In this additional feature for Talking Bull we look back affectionately at some of the music that has been played at Edgar Street via the PA Box over the years.
In recognition of the late great Don Cooke we are calling this archive “Don’s Discs” and we are sure many, many Hereford supporters will recall his voice, as well as his music. Don operated the public address system at Edgar Street for the best part of 25 years.
So, today we head back to the early 1970s and Pepper Box by The Peppers. The French based instrumental band consisted of Mat Camison,Tony Rubio and Pierre Dahan who produced just one album, ‘A Taste of Honey’, from which the space rock, disco funk instrumental “Pepper Box” became a one-hit wonder in the UK singles chart, peaking at Number 6 in 1974. It has a pop/funk baseline, some handclaps, and a persistent Moog synthesiser whine.
Released on the 26th October 1974, Don gave this track quite an airing at Edgar Street, and its high-pitched sound probably helped remove ear wax as it wailed away across the Meadow End terraces.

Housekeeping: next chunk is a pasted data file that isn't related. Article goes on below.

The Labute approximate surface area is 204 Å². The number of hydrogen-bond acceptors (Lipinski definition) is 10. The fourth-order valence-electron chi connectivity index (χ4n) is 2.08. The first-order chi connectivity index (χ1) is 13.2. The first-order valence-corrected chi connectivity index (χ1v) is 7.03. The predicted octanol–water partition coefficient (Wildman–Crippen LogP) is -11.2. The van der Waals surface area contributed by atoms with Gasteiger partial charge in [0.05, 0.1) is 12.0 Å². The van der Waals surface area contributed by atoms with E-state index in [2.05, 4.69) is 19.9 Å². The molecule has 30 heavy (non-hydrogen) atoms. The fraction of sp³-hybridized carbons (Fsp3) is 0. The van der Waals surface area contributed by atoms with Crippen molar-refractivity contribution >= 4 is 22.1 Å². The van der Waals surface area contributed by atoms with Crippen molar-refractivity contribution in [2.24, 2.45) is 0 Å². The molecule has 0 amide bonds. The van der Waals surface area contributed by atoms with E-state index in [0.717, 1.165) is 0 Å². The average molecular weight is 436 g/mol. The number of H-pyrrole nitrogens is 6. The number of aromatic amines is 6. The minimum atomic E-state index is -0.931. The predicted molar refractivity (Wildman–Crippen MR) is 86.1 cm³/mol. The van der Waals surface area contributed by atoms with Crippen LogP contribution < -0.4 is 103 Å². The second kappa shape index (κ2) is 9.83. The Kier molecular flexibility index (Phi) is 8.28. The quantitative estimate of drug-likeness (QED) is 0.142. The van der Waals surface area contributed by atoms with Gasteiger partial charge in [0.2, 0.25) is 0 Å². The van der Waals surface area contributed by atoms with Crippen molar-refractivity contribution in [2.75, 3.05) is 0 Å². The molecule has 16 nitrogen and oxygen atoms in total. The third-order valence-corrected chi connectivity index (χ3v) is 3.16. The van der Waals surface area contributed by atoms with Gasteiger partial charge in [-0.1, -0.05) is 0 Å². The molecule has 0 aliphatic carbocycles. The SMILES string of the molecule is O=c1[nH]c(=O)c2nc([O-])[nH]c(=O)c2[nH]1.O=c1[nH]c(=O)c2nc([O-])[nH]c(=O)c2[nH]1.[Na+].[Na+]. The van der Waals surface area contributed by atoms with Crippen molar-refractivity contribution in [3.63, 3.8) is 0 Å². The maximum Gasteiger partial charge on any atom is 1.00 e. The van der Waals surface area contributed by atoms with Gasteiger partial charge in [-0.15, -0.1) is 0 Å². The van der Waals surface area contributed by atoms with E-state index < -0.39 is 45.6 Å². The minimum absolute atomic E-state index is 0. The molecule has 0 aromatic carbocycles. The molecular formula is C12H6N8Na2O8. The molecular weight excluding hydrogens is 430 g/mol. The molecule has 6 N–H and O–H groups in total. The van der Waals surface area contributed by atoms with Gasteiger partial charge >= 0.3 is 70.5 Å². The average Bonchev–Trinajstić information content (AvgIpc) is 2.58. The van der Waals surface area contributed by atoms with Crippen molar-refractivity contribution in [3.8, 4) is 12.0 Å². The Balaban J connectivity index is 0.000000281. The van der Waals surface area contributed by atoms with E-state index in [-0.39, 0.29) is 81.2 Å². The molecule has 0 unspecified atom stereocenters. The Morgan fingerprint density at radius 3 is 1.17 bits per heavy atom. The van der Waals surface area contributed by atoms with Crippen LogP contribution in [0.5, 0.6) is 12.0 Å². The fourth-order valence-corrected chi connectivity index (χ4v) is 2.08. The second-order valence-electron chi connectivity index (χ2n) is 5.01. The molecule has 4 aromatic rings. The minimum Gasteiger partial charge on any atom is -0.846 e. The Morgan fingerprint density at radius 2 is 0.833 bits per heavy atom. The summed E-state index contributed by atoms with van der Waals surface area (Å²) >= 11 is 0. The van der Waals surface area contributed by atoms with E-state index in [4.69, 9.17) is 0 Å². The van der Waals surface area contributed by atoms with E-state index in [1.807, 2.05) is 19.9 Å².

John Sillett had become the Hereford United manager in the summer of 1974 and, by the time Don played this at Edgar Street for the first time in early November, the Bulls new look squad was getting to grips with life in League Division Three. With Huddersfield now riding high in the Premier League it is difficult to image the Terriers were a struggling outfit. But relegation loomed for Huddersfield and they were destined to finish rock-bottom that season.
Line Up: Tommy Hughes, Steve Emery, Tony Byrne, Billy Tucker, Dave Rylands, Dave Rudge, Terry Paine, Dudley Tyler, Eric Redrobe, Dixie McNeil, Paul Lee. Sub: Barry Silkman.
Sillett described the draw as “a point lost rather than one gained”. The Bulls dominated the first half but only had one goal to show for their efforts. A Terry Paine corner dropped to Dixie McNeil in the penalty area who smashed the ball high into the roof of the net in the 7th minute. However, the elusive second goal failed to materialise and Alan Gowling ran through a hesitant back line to net under the diving body of Tommy Hughes in the home goal. Attendances remained high that season, averaging 7,231 at Edgar Street.
The Bulls went undefeated at home between the 18th of September and 8th March 1975, and eventually finished the season 12th. Dixie McNeil ending the campaign as the country’s leading goal-scorer, hitting the back of the net 32 times from 48 starts in all competitions.